As NASA finishes final tests of James Webb Space Telescope, here's a look at its supreme capabilities

Edited By: Bharat Sharma WION Web Team
New Delhi, India Published: Mar 03, 2021, 07.59 PM(IST)

This NASA photo released on May 16, 2017 shows the primary mirror of NASA’s James Webb Space Telescope inside a cleanroom at NASA’s Johnson Space Center in Houston,Texas Photograph:( AFP )

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The James Webb Space Telescope is part of an international programme led by the National Aeronautics and Space Administration (NASA) along with the European Space Agency (ESA) and the Canadian Space Agency

NASA's James Webb Space Telescope, set to be the largest of its kind concluded its final functional tests at Redondo Beach in California on March 1.

The James Webb Space Telescope is part of an international programme led by the National Aeronautics and Space Administration (NASA) along with the European Space Agency (ESA) and the Canadian Space Agency. When it launches in 2021, the telescope would become the supreme space observatory.

It would open up access to an array of worlds that are situated in the universe. The telescope would be able to view distant words that exist around other stars, along with attempting to understand the circumstances that created our universe. Essentially, the telescope will be the largest and most powerful ever and will help scientists view far off cosmic entities.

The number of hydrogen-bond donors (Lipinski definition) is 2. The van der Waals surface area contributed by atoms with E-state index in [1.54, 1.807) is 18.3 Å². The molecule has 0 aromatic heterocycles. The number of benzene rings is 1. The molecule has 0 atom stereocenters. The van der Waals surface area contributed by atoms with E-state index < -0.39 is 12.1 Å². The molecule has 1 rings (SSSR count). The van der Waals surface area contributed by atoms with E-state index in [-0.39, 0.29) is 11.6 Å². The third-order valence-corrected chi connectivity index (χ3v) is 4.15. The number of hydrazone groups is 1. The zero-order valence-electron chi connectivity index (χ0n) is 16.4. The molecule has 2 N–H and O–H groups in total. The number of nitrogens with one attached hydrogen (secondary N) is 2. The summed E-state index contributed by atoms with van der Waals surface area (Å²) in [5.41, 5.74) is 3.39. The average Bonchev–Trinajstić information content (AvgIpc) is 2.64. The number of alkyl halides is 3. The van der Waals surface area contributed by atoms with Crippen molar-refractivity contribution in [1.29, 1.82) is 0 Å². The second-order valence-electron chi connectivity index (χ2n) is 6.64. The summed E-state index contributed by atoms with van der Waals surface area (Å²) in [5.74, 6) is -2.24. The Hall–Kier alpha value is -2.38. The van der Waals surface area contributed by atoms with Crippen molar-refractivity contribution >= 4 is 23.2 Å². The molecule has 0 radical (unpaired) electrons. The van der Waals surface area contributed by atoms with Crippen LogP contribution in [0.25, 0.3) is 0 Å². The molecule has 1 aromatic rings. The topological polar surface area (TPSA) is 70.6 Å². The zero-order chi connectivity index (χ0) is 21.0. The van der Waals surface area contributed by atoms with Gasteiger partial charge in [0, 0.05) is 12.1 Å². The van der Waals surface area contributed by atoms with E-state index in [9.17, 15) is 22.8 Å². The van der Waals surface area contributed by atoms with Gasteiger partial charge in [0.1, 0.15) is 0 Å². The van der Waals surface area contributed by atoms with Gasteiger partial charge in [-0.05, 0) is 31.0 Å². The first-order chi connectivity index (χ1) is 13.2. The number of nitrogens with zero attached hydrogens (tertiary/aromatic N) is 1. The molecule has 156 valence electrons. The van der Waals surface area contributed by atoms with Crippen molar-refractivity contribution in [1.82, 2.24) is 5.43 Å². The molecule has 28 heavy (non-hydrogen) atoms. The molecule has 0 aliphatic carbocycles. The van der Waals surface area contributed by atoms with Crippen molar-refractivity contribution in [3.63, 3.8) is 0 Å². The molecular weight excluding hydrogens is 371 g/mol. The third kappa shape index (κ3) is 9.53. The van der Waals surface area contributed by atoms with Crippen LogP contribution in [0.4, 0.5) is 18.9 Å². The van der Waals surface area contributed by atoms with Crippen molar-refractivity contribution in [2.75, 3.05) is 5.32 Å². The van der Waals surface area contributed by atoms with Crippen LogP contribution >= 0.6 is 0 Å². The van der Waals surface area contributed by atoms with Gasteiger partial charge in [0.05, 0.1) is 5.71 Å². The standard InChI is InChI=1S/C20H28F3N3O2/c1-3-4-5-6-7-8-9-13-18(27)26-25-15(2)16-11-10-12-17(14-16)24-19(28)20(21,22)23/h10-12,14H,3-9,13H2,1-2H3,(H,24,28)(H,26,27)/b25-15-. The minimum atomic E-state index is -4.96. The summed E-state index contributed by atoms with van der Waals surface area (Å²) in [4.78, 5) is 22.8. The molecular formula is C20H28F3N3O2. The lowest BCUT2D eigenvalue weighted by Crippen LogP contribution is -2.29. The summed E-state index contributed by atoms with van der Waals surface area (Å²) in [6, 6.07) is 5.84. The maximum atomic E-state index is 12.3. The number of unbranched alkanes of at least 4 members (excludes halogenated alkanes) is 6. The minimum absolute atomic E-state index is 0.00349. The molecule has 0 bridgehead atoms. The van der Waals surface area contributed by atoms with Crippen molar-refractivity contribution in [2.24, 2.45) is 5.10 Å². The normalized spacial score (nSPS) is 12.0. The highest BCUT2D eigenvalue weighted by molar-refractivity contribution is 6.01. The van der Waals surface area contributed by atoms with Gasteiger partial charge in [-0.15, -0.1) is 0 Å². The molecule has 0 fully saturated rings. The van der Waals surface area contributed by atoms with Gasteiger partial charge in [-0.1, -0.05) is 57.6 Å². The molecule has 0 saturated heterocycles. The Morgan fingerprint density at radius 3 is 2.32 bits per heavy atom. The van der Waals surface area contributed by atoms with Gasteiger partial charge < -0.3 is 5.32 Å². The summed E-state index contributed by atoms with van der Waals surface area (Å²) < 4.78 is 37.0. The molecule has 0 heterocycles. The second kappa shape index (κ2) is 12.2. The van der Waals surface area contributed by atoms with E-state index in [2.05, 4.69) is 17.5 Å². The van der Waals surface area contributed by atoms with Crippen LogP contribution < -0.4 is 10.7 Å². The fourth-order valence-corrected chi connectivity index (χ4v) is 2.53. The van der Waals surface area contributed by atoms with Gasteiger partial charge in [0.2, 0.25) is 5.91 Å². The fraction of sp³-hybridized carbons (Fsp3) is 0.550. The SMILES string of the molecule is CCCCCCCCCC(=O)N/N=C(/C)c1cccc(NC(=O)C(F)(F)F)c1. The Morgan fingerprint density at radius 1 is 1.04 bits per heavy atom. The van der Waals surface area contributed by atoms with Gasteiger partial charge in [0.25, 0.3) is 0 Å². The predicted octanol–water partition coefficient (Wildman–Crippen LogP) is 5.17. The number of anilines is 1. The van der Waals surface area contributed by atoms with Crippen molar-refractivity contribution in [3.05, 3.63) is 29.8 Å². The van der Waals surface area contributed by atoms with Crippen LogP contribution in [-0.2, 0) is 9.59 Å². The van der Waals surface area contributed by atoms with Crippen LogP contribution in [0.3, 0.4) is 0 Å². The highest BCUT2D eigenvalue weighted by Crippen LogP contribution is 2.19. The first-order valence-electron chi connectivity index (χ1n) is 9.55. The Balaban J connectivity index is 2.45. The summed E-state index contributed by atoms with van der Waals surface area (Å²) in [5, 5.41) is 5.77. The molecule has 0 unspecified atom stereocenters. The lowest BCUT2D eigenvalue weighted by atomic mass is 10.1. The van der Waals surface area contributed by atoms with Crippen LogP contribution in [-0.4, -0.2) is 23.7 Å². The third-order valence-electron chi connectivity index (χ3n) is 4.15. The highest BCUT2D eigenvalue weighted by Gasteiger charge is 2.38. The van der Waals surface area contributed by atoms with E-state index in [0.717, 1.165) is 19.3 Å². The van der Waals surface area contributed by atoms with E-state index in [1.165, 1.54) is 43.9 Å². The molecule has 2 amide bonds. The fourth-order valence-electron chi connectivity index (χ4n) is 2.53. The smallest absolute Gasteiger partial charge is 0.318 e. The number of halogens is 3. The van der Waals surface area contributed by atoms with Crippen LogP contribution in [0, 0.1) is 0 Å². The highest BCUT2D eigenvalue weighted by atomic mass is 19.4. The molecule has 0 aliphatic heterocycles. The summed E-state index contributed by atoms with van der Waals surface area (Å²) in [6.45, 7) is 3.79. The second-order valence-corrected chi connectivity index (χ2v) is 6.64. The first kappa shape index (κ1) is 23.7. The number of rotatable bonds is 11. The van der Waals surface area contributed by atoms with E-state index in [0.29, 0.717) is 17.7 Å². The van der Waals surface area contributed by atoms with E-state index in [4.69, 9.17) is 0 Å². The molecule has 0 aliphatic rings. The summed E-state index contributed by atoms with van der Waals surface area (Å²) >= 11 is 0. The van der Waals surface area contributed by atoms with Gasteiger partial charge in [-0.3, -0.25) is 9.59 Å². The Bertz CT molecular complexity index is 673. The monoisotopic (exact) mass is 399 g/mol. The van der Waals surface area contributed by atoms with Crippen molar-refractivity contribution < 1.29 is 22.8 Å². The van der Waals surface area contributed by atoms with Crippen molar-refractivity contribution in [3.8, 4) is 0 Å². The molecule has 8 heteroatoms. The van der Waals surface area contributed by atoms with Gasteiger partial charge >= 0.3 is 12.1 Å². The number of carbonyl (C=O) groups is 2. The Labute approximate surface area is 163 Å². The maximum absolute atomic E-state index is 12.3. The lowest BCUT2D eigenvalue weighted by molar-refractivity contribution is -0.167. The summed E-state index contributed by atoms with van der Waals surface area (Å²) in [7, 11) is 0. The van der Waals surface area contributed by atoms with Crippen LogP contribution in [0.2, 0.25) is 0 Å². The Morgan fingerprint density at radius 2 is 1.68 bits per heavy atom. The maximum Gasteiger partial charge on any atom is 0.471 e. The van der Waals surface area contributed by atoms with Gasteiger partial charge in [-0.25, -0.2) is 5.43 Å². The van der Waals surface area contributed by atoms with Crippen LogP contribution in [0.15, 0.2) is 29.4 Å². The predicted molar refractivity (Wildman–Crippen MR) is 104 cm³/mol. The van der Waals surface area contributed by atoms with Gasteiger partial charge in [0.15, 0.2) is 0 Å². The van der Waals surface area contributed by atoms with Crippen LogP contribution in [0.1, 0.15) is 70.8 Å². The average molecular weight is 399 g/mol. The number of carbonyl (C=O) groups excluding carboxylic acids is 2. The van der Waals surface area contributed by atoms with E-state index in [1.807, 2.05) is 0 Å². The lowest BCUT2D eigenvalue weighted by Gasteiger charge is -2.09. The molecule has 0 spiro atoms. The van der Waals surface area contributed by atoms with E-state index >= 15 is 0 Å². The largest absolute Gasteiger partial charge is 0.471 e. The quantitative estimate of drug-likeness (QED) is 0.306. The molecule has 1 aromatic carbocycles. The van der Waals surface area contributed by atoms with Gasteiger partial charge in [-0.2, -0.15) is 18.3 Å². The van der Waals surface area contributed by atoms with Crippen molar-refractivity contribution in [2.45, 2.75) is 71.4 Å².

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Besides simply offering a clearer view of night skies, the telescope would also shed light on the processes that created and shaped not only our own but all galaxies. According to NASA, the testing teams for the telescope were able to successfully achieve two key milestones in terms of performance, with all electronics working as intended which will help the telescope in transmitting and receiving data.

The space agency claims to be prepping the telescope for launch in October. In addition, NASA said that the telescope would be able to withstand the launch environment. Now, the telescope is undergoing a final systems evaluation, with a "ground segment test" scheduled for later. The test in question would help in processing scientific data, which would later be archived.

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Once up and running in space, telescope commands would be transmitted from the Space Telescope Science Institute (STScI) in Baltimore to one of the Deep Space Network locations in California, Spain, or Australia. 

From there, the signals will be forwarded to the observatory which will be over a million kilometres away.

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